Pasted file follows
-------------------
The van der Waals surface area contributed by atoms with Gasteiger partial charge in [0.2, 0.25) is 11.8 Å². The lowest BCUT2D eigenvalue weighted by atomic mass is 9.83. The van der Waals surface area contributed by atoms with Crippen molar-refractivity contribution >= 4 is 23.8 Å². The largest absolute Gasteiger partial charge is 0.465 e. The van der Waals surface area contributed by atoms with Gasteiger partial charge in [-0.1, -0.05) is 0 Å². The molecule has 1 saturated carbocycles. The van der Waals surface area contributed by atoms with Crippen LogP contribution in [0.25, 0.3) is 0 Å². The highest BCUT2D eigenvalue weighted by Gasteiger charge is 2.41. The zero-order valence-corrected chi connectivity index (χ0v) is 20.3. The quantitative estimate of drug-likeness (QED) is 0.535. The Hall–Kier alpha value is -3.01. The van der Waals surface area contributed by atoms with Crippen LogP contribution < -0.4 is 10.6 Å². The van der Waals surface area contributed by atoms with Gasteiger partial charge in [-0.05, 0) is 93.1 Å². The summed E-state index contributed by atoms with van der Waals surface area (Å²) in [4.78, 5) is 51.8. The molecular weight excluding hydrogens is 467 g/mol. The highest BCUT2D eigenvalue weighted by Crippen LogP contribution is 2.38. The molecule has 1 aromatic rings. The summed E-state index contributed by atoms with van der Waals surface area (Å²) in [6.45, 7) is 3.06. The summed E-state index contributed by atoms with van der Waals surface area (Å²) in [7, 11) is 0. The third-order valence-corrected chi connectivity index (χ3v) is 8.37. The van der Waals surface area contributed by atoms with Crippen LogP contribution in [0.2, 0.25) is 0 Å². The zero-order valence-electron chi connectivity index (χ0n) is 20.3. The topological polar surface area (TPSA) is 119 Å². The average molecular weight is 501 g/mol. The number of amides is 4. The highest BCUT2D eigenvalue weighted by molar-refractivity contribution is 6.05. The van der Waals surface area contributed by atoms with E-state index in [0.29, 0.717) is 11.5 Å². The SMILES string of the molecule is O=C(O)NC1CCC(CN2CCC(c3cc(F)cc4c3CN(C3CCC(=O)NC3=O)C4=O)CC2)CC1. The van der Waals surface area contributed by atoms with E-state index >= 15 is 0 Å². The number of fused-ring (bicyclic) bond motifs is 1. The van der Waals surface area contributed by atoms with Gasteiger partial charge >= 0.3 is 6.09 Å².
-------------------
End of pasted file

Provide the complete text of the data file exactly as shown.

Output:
The van der Waals surface area contributed by atoms with Gasteiger partial charge in [0.2, 0.25) is 11.8 Å². The lowest BCUT2D eigenvalue weighted by atomic mass is 9.83. The van der Waals surface area contributed by atoms with Crippen molar-refractivity contribution >= 4 is 23.8 Å². The largest absolute Gasteiger partial charge is 0.465 e. The van der Waals surface area contributed by atoms with Gasteiger partial charge in [-0.1, -0.05) is 0 Å². The molecule has 1 saturated carbocycles. The van der Waals surface area contributed by atoms with Crippen LogP contribution in [0.25, 0.3) is 0 Å². The highest BCUT2D eigenvalue weighted by Gasteiger charge is 2.41. The zero-order valence-corrected chi connectivity index (χ0v) is 20.3. The quantitative estimate of drug-likeness (QED) is 0.535. The Hall–Kier alpha value is -3.01. The van der Waals surface area contributed by atoms with Crippen LogP contribution < -0.4 is 10.6 Å². The van der Waals surface area contributed by atoms with Gasteiger partial charge in [-0.05, 0) is 93.1 Å². The summed E-state index contributed by atoms with van der Waals surface area (Å²) in [4.78, 5) is 51.8. The molecular weight excluding hydrogens is 467 g/mol. The highest BCUT2D eigenvalue weighted by Crippen LogP contribution is 2.38. The molecule has 1 aromatic rings. The summed E-state index contributed by atoms with van der Waals surface area (Å²) in [6.45, 7) is 3.06. The summed E-state index contributed by atoms with van der Waals surface area (Å²) in [7, 11) is 0. The third-order valence-corrected chi connectivity index (χ3v) is 8.37. The van der Waals surface area contributed by atoms with Crippen LogP contribution in [0.2, 0.25) is 0 Å². The zero-order valence-electron chi connectivity index (χ0n) is 20.3. The topological polar surface area (TPSA) is 119 Å². The average molecular weight is 501 g/mol. The number of amides is 4. The highest BCUT2D eigenvalue weighted by molar-refractivity contribution is 6.05. The van der Waals surface area contributed by atoms with E-state index in [0.29, 0.717) is 11.5 Å². The SMILES string of the molecule is O=C(O)NC1CCC(CN2CCC(c3cc(F)cc4c3CN(C3CCC(=O)NC3=O)C4=O)CC2)CC1. The van der Waals surface area contributed by atoms with E-state index >= 15 is 0 Å². The number of fused-ring (bicyclic) bond motifs is 1. The van der Waals surface area contributed by atoms with Gasteiger partial charge >= 0.3 is 6.09 Å².